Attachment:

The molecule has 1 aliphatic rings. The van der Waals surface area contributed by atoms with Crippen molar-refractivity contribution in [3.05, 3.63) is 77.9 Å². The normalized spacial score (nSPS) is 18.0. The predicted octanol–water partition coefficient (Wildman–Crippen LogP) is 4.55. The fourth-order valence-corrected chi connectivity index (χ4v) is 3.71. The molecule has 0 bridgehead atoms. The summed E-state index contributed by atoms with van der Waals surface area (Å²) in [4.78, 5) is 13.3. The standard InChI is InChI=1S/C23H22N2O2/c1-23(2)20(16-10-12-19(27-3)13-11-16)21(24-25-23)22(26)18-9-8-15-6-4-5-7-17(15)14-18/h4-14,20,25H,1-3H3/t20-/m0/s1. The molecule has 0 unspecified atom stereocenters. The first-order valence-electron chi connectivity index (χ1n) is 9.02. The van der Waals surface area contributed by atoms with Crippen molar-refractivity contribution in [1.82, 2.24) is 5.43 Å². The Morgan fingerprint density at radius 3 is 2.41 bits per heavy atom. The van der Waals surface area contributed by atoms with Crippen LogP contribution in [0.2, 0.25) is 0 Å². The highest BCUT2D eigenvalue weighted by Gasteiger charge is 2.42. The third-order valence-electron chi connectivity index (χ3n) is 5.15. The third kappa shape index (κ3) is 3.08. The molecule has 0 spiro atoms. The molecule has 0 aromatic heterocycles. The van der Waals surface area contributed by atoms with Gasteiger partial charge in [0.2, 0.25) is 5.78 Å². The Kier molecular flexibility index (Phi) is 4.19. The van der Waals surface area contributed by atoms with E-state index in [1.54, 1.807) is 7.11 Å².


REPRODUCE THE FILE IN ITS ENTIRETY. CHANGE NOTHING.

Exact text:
The molecule has 1 aliphatic rings. The van der Waals surface area contributed by atoms with Crippen molar-refractivity contribution in [3.05, 3.63) is 77.9 Å². The normalized spacial score (nSPS) is 18.0. The predicted octanol–water partition coefficient (Wildman–Crippen LogP) is 4.55. The fourth-order valence-corrected chi connectivity index (χ4v) is 3.71. The molecule has 0 bridgehead atoms. The summed E-state index contributed by atoms with van der Waals surface area (Å²) in [4.78, 5) is 13.3. The standard InChI is InChI=1S/C23H22N2O2/c1-23(2)20(16-10-12-19(27-3)13-11-16)21(24-25-23)22(26)18-9-8-15-6-4-5-7-17(15)14-18/h4-14,20,25H,1-3H3/t20-/m0/s1. The molecule has 0 unspecified atom stereocenters. The first-order valence-electron chi connectivity index (χ1n) is 9.02. The van der Waals surface area contributed by atoms with Crippen molar-refractivity contribution in [1.82, 2.24) is 5.43 Å². The Morgan fingerprint density at radius 3 is 2.41 bits per heavy atom. The van der Waals surface area contributed by atoms with Crippen LogP contribution in [0.2, 0.25) is 0 Å². The highest BCUT2D eigenvalue weighted by Gasteiger charge is 2.42. The third-order valence-electron chi connectivity index (χ3n) is 5.15. The third kappa shape index (κ3) is 3.08. The molecule has 0 spiro atoms. The molecule has 0 aromatic heterocycles. The van der Waals surface area contributed by atoms with Gasteiger partial charge in [0.2, 0.25) is 5.78 Å². The Kier molecular flexibility index (Phi) is 4.19. The van der Waals surface area contributed by atoms with E-state index in [1.54, 1.807) is 7.11 Å².